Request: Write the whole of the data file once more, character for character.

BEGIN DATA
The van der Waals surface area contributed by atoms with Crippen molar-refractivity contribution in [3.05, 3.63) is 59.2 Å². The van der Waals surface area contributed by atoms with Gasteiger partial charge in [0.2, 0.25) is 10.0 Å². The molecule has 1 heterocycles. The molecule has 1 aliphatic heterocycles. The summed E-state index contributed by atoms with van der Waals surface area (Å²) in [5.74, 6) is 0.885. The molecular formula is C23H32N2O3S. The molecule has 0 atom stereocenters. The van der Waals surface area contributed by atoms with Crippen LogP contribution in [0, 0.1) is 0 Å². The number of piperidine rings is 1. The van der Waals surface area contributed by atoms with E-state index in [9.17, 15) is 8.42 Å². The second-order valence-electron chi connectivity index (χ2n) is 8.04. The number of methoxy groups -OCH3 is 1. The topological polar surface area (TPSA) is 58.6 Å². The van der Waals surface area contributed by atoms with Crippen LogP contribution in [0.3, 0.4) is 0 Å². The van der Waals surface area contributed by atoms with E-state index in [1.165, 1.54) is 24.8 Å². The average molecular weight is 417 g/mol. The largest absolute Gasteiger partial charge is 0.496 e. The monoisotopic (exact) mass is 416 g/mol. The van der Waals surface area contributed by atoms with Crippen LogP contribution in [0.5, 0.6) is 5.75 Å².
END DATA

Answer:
The van der Waals surface area contributed by atoms with Crippen molar-refractivity contribution in [3.05, 3.63) is 59.2 Å². The van der Waals surface area contributed by atoms with Gasteiger partial charge in [0.2, 0.25) is 10.0 Å². The molecule has 1 heterocycles. The molecule has 1 aliphatic heterocycles. The summed E-state index contributed by atoms with van der Waals surface area (Å²) in [5.74, 6) is 0.885. The molecular formula is C23H32N2O3S. The molecule has 0 atom stereocenters. The van der Waals surface area contributed by atoms with Crippen LogP contribution in [0, 0.1) is 0 Å². The number of piperidine rings is 1. The van der Waals surface area contributed by atoms with E-state index in [9.17, 15) is 8.42 Å². The second-order valence-electron chi connectivity index (χ2n) is 8.04. The number of methoxy groups -OCH3 is 1. The topological polar surface area (TPSA) is 58.6 Å². The van der Waals surface area contributed by atoms with Crippen LogP contribution in [0.3, 0.4) is 0 Å². The van der Waals surface area contributed by atoms with E-state index in [1.165, 1.54) is 24.8 Å². The average molecular weight is 417 g/mol. The largest absolute Gasteiger partial charge is 0.496 e. The monoisotopic (exact) mass is 416 g/mol. The van der Waals surface area contributed by atoms with Crippen LogP contribution in [0.5, 0.6) is 5.75 Å².